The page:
Pet-sitters allowed at residential park home

Two elderly dogs will be cared for by cousins after a decision to deny pet-sitters at a residential park was reversed.

The Queensland Civil and Administrative Tribunal (QCAT) in Brisbane last month decided the owners of 11-year-olds Billy and Shelby were entitled to take a holiday while relatives stayed at their Hope Island home to look after their infirm pets.

Vision at Halcyon residents Kevin and Leanne Fogerty applied to QCAT for a review of a decision by site owner Stockland to refuse consent for the pet-sitters, a decision which was made under the Manufactured Homes (Residential Parks) Act 2003 (Qld).

The Fogertys wanted to use Qantas flight credits they received when COVID-19 scuppered travel plans, and in September 2022, they requested cousins be permitted to pet-sit the dogs for 11 days.

A written site agreement between the parties contained a clause prohibiting a person who is not an authorised occupant from staying at the home while the authorised occupants are not present, without Stockland’s written consent.

The agreement also contained a further clause prohibiting temporary letting or renting of the home (including house-sitting, pet-sitting and similar arrangements), without such consent. It provided such consent or approval could be refused on reasonable grounds.


Stockland cited precedent and unfairness to other residents as reasons for its refusal.

The Fogertys submitted that it was not appropriate for the dogs to be placed in kennel care, or with a stranger, because of the dogs’ “age, health and disposition”, and supplied a letter of support from Billy’s veterinarian.

Further, other home owners at the park had refused to house-sit the dogs because of Billy’s poor health and tendency to bite when receiving medication.

The Fogertys also submitted that the cousins were mature (aged 68 and 71), were of good character, and would agree in writing to abide by the site agreement.

They argued that their request was a “short-term, once-only, family arrangement resulting from a unique set of circumstances”.

Stockland pointed to six terms of the site agreement that justified its refusal.


The company submitted that the Fogertys had not established any emergency, or extraordinary or compassionate circumstances, and contended that the couple had not established that it had no reasonable alternatives to house-sitting.

“It (Stockland) argues that there are several viable options for external home care environments and pet resorts that would adequately cater to the dogs’ health and disposition. The respondent complains that the applicants have not arranged any trials to introduce either of the dogs to a carefully vetted external house-sit environment or a dog-boarding facility,” Member Munasinghe said.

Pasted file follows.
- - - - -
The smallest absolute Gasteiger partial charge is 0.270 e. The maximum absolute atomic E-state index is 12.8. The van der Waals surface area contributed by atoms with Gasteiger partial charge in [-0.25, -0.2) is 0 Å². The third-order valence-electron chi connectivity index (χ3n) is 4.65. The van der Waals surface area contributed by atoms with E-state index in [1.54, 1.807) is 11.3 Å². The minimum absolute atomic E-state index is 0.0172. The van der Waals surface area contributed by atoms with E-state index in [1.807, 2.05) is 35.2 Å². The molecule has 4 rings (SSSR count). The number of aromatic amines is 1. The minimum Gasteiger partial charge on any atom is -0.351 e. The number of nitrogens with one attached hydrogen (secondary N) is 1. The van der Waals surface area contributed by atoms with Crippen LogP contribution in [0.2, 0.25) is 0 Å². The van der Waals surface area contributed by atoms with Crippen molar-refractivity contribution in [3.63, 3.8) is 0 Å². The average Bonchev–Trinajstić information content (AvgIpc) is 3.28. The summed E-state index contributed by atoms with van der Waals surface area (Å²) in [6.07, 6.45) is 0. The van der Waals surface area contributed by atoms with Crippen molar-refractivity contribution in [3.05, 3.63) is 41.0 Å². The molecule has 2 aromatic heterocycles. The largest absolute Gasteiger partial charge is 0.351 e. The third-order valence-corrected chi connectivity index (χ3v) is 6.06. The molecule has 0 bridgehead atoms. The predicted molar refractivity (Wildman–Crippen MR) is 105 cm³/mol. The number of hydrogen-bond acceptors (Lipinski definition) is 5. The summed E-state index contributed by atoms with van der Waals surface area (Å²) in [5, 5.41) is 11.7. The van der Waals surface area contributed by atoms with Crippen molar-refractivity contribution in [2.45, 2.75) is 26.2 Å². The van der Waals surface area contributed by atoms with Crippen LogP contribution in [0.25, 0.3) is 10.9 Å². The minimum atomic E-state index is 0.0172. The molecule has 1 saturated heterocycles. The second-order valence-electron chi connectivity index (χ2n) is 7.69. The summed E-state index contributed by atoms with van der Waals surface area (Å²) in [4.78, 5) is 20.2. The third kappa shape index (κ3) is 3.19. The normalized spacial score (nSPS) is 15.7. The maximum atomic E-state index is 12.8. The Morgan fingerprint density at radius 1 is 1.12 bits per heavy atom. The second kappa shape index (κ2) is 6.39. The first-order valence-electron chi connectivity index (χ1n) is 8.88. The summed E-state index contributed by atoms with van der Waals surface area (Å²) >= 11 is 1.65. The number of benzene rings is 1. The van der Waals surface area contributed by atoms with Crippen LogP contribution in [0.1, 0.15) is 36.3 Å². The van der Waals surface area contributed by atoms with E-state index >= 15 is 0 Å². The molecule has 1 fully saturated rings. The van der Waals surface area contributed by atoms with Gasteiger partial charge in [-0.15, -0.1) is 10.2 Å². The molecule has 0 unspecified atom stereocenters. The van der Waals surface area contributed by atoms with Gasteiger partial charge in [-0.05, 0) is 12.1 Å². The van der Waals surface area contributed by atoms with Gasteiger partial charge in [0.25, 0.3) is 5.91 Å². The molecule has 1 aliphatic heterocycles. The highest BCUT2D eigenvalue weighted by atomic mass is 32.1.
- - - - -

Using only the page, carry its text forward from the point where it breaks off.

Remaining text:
Stockland argued there was no precedent and that most residents were strongly opposed to allowing pet-sitters or strangers to live in the community while home owners were away. It also argued consenting to the request would “open the floodgates” to other home owners to sublet their homes.

Member Munasinghe said the site agreement was silent as to what constituted a “reasonable ground”, but the village’s community living guidelines used permissive rather than restrictive language in providing that “in extraordinary circumstances, such as a home owner temporarily relocating to assist ill family members, house-sitting may be considered on compassionate grounds”.

He said the pandemic had put the Fogertys in an “invidious” position.

“Either they must suffer the opportunity cost and financial loss which would ensue from forgoing travel credits, or alternatively, potentially compromise the wellbeing of their pets. The unpalatability of either of those choices is obvious,” he said.


“I take it on judicial notice that the pandemic was an unprecedented global catastrophe. Accordingly, it seems to me that the circumstances precipitating the applicants’ request are extraordinary and compassionate within the meaning of the community living guidelines.”

Member Munasinghe said he was satisfied that it was undesirable to place the dogs in an out-of-home placement or in kennel care.

He said he was not persuaded that acquiescing to the Fogertys’ request would “open the floodgates”, nor that there was strong evidence of home owners being opposed to allowing pet-sitters.

He ordered that Stockland allow the Fogertys’ cousins to house-sit at the site for up to 21 days while the Fogertys took a holiday in 2024.

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One Response

  1. That is fair and reasonable decision. It appears Stocklands lack fairness and compassion to paying residents.

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